Whereas, more than 28,000 citizens signed a White House petition to ensure that every child in America has access to an effective school library program and asking that the reauthorization of the Elementary and Secondary Education Act (ESEA) provide dedicated funding to help support effective school library programs in order to ensure more students have access to the school librarians, resources and tools that constitute a 21st century learning environment; and
Whereas, in its response, the Obama administration acknowledged that “School libraries do much more than house books and store data: a school library can broaden the horizon of learning for students and link them with communities and experiences far beyond their own classroom and community”;
Whereas, members of the American Library Association, as librarians, educators and contributors to our communities, recognize that there is an interdependence among types of libraries within a community, where what affects school libraries affects our profession as a whole, and that school libraries are at the center of this ecosystem; and members of ALA have an obligation to help ensure that every child in America receives a strong foundation in literacy, including the critical thinking skills necessary to thrive in a dynamic and competitive 21st century economy, now, therefore, be it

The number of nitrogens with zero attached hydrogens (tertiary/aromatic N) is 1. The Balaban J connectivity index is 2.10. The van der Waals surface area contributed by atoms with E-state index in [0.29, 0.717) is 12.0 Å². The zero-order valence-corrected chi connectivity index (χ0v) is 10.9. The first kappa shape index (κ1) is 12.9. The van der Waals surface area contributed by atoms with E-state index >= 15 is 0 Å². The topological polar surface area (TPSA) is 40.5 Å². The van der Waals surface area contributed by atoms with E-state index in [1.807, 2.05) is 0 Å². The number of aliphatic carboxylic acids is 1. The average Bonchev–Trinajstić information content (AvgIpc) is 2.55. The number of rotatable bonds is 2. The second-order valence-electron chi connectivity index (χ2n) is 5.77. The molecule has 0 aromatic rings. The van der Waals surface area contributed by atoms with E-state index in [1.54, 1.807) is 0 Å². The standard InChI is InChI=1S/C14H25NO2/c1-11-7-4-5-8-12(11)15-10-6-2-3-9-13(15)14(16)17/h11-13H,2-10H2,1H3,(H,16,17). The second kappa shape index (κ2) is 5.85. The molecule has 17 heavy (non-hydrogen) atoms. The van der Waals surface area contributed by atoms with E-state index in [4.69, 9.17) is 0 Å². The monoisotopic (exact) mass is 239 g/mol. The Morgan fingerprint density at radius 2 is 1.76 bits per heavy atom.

Resolved, that the American Library Association
- directs the ALA Presidential Task Force on School Libraries to lead the Association in its continued mission to address the urgent need for advocacy for school libraries, school librarians, and the impact of the de-professionalization and curtailment of school library instructional programs on students and student achievement, continuing to engage librarians of all types from across the association to advocate for school libraries, which are imperative to the survival and success of all libraries;
- encourages state associations and affiliates to influence legislation requiring adequate funding and appropriate staffing of school libraries in schools at all levels;
- places a high priority on seeing that upcoming ESEA legislation recognizes and specifically supports the necessity for effective school library programs and credentialed school librarians;
- works to encourage federal lobbying efforts to include school libraries in legislation and regulations, including areas such as digital literacy and broadband; and,
- actively seeks partnerships with national organizations to reach mutual goals of sustaining school libraries.
Mover: Sara Kelly Johns, AASL: firstname.lastname@example.org, 518.569.2339
Seconder: Cynthia Czesak, Chapter Relations Committee: email@example.com, 201-317-1832